The words, “do not receive him into your house,” seem overly harsh and unnecessary. But there is a real danger is that a false teacher will lead this dear lady and her children away from the truth. John makes this point: “Watch yourselves so that you may not lose what we have worked for, but win a full reward.” It was actually happening before my eyes in that situation.

There was a real danger that she would abandon the teaching of Christ, and therefore not have God. These nice young men were leading her away from the true Jesus, Son of God, Savior of the world.

Some believe that religious talk about God is all the same. But religious talk is not evidence of true saving faith. The weakest faith that clings to Jesus will save us. But faith that denies the incarnation of Jesus, his suffering, death, and resurrection is not saving faith. John wants to make sure that these beloved people are not led away from Jesus.

But wait. There’s more. It might also be that by receiving these false teachers into one’s home, we give false witness to others. Had the woman and her husband been swayed to become Mormon, who knows how that witness might have been used.

It would be wonderful if there was no deception; no need to brace ourselves against people with evil intent. But next time you close the door on door-to-door missionaries, you might not be doing a bad thing – though it certainly feels like an unloving thing to do. The potential danger is not only to you, but to those who see and misinterpret your actions. Such might well be called a tough love for truth.

One final note here: this is not to say close the door on anyone who comes to you with a religious message. Love compels us to love and receive those who come legitimately in Jesus’ name. John’s message of caution should never be used as an excuse for unkindness or a charitable attitude toward others – only a warning against those who would lead us away from Christ.

The elder to the elect lady and her children, whom I love in truth, and not only I, but also all who know the truth, because of the truth that abides in us and will be with us forever:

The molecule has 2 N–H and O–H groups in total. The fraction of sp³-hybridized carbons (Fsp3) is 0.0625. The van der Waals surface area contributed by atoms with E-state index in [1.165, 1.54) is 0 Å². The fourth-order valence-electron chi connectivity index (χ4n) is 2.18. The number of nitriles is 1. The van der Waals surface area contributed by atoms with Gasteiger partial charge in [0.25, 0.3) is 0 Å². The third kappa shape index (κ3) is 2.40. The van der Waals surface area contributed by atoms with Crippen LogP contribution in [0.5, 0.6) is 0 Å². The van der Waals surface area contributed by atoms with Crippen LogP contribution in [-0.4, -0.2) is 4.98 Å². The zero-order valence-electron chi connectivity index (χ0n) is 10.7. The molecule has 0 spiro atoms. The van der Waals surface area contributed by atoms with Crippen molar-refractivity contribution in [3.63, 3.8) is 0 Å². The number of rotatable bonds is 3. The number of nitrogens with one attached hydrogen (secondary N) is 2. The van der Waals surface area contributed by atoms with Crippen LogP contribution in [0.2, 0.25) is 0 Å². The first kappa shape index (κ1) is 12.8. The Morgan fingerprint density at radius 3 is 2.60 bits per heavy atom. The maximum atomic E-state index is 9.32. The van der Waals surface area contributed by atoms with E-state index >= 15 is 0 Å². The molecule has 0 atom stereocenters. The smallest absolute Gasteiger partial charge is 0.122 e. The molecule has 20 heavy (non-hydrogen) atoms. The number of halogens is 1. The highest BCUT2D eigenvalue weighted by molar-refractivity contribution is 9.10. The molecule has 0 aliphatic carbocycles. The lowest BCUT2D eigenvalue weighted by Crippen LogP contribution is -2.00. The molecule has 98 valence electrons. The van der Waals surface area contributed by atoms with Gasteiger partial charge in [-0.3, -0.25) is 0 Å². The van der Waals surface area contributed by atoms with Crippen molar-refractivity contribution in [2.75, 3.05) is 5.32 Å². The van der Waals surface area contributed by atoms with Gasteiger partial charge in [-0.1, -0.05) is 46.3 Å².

Grace, mercy, and peace will be with us, from God the Father and from Jesus Christ the Father’s Son, in truth and love. 2 John 1-3


Budding Cone Flower – 2 | Mercer Botanical Gardens | June 2018

I was not brought up in the Lutheran Church. People who are life-long Lutherans will nod their heads at this comment. So, too, will the occasional die-hard Baptist: “I thought there was a hint of Baptist in you,” they will say. I have my suspicions about the reason for such observations – for the better or not. One has to do with the godly piety of beginning my sermons without saying, “Grace and peace to you, from God the Father, and his Son, Jesus Christ.”

Perhaps too quickly, and very early on, I determined to jettison those sermon starters because they were for me akin to cranking up a car engine: rrrrrrrrrrrrrr…. until it catches and begins running. I figured when it’s time to begin a sermon I should just begin. I try to do so in a manner that involves the hearer and seeks to kindle some interest in them toward what I am about to say.

I don’t imagine I’ll be taking up the practice anytime soon, but I do wonder sometimes whether I rejected it too quickly and summarily. The words are rich in meaning and found in a number of places in the New Testament. They echo Jesus words of greeting to his frightened disciples who were meeting behind closed doors on that first Easter. They express a preemptive good will and message of kindness to the hearers. They are good words.